The Earth's atmosphere has a total mass of about 5.136 x 10^{18} kg [Walker 1977, 20]. 99% or so of its mass is in the troposphere and stratosphere, the two respectively constituting 80% and 20%, roughly. The US Standard Atmosphere [NOAA 1976] uses a surface temperature of 288.15 K, a tropospheric lapse rate of 6.5 K km^{-1}, and an isothermal stratosphere at 216.67 K. The present author divided the atmosphere into 20 layers, four of stratosphere on top and 16 of troposphere, and used a simple iterative model to fit the facts listed above:

Table I. Simple Model Earth Atmosphere.

Layer | Pressure (Pa) | Temp. (K) | Altitude (m) | |
---|---|---|---|---|

1 | 2468.6 | 216.67 | 26598.2 | |

2 | 7405.9 | 216.67 | 18141.8 | |

3 | 12343.1 | 216.67 | 14759.2 | |

4 | 17280.4 | 216.67 | 12584.7 | |

5 | 22217.7 | 216.82 | 10973.4 | |

6 | 27154.9 | 225.30 | 9668.7 | |

7 | 32092.2 | 232.60 | 8545.4 | |

8 | 37029.4 | 239.04 | 7555.2 | |

9 | 41966.7 | 244.81 | 6667.2 | |

10 | 46904.0 | 250.06 | 5860.4 | |

11 | 51841.2 | 254.87 | 5119.9 | |

12 | 56778.5 | 259.33 | 4434.6 | |

13 | 61715.7 | 263.48 | 3796.0 | |

14 | 66653.0 | 267.37 | 3197.7 | |

15 | 71590.3 | 271.03 | 2634.2 | |

16 | 76527.5 | 274.49 | 2101.5 | |

17 | 81464.8 | 277.78 | 1595.9 | |

18 | 86402.0 | 280.91 | 1114.6 | |

19 | 91339.3 | 283.89 | 655.0 | |

20 | 96276.6 | 286.75 | 215.2 |

The gravitational potential energy of an object is

U = G M m r^{-1} | (1) |

where G is the Newton-Cavendish constant (6.67428 x 10^{-11} m^{3}/kg/s^{2} in the SI), M and m the masses of the reference and target bodies, respectively, and r the radial distance from M's center of gravity. For the Earth, M = 5.9736 x 10^{24} kg. Taking the Earth's volumetric mean radius as 6,371,010 m [Lodders and Fegley 1998, 128), the mean altitudes of the atmosphere layers in the Table I model and their individual masses (5.136 x 10^{18} kg / 20 = 2.568 x 10^{17} kg) lead to a total gravitational potential energy of U = 3.210 x 10^{26} J for Earth's atmosphere.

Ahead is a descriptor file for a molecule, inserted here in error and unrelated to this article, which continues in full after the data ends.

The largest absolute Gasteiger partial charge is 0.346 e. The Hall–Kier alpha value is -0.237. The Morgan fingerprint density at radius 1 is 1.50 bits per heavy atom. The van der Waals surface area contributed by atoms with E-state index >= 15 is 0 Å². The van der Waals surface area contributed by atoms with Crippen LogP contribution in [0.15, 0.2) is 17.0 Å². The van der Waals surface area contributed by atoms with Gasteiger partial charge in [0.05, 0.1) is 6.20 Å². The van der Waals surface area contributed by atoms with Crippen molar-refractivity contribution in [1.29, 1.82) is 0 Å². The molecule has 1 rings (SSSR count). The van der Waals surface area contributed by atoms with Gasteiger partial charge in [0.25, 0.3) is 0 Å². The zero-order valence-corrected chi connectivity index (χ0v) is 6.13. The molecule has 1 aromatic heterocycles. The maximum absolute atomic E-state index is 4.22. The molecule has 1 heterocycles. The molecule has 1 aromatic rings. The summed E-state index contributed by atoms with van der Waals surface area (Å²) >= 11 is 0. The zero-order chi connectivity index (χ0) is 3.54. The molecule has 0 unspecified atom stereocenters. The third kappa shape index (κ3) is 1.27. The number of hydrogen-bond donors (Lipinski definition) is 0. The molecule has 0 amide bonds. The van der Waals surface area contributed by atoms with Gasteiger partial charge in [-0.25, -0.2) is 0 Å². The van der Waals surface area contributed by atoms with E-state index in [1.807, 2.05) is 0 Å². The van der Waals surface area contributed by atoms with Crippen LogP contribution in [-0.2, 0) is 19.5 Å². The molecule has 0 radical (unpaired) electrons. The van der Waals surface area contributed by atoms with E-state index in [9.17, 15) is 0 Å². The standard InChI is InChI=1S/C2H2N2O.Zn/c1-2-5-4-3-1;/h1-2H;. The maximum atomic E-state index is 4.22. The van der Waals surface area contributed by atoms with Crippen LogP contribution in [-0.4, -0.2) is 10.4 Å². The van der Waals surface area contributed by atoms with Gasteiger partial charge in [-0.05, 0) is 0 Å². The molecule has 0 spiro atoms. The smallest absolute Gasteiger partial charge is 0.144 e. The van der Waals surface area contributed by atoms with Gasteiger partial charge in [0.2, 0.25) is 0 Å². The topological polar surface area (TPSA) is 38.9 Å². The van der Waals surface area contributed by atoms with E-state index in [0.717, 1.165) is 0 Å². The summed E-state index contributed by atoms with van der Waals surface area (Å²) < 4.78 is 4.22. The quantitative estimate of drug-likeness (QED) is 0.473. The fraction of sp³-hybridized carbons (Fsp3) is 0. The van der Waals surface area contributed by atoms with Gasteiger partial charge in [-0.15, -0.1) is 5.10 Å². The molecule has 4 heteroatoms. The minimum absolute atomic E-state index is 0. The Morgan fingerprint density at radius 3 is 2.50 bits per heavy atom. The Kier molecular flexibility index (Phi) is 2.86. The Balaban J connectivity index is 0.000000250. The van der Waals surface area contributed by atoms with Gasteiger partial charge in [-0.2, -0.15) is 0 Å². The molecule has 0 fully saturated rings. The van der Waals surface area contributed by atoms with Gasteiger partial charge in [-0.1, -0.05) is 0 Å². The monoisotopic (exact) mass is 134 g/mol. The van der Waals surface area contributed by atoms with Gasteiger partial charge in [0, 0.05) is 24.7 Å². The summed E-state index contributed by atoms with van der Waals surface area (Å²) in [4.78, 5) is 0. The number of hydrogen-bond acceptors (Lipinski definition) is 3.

The mean molecular velocity for a gas is

v = (8 R T / (p MW))^{0.5} | (2) |

where v is the velocity, R the universal gas constant (8,314.472 J/K/kmol in the SI), T the absolute temperature, p the circle constant and MW the gas's mean molecular weight. The mean temperature of the model atmosphere in Table I is 249.76 K, which leads to v = 427.6 m s^{-1} and a total kinetic energy for the atmosphere of K = 4.696 x 10^{23} J.

The observed ratio of U to K, therefore, is (3.210 x 10^{26}) / (4.696 x 10^{23}) or about 684. This is substantially different from 2. Increasing the resolution of the atmosphere model or using local saturated lapse rates for each level makes no substantial difference to this conclusion.

It is therefore impossible not to conclude that the model proposed in Miskolczi [2007] is fatally flawed, and thus so is its conclusion of startlingly low climate sensitivity to a doubling of atmospheric CO2.

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Note added 2/02/2010: Certain smart-ass deniers insist that the potential energy of the atmosphere should be measured relative to the ground, not to the center of the Earth, and that if you do that, the ratio is indeed two to one. Noting that

Ep = m g h | (3) |

where m is the mass of the object in question (for an atmosphere layer with 5% of the atmosphere's mass, 2.568 x 10^{17} kg), g local gravity (9.80665 m s^{-2}), and h height above the reference level in question (same as altitude z, meters).

We can see from the table that the total potential energy measured that way is about 3.682 x 10^{23} Joules. Wow! Much closer! But the ratio Ep/Ek is then 0.784, which again, is not 2. Correct for the change in gravity with height and the disparity widens. So once again, the Earth's atmosphere is not in free orbit around the Earth, the virial theorem does not apply, and Ferencz M. Miskolczi is still **Wrong**.

Page created: | 08/06/2008 |

Last modified: | 02/09/2011 |

Author: | BPL |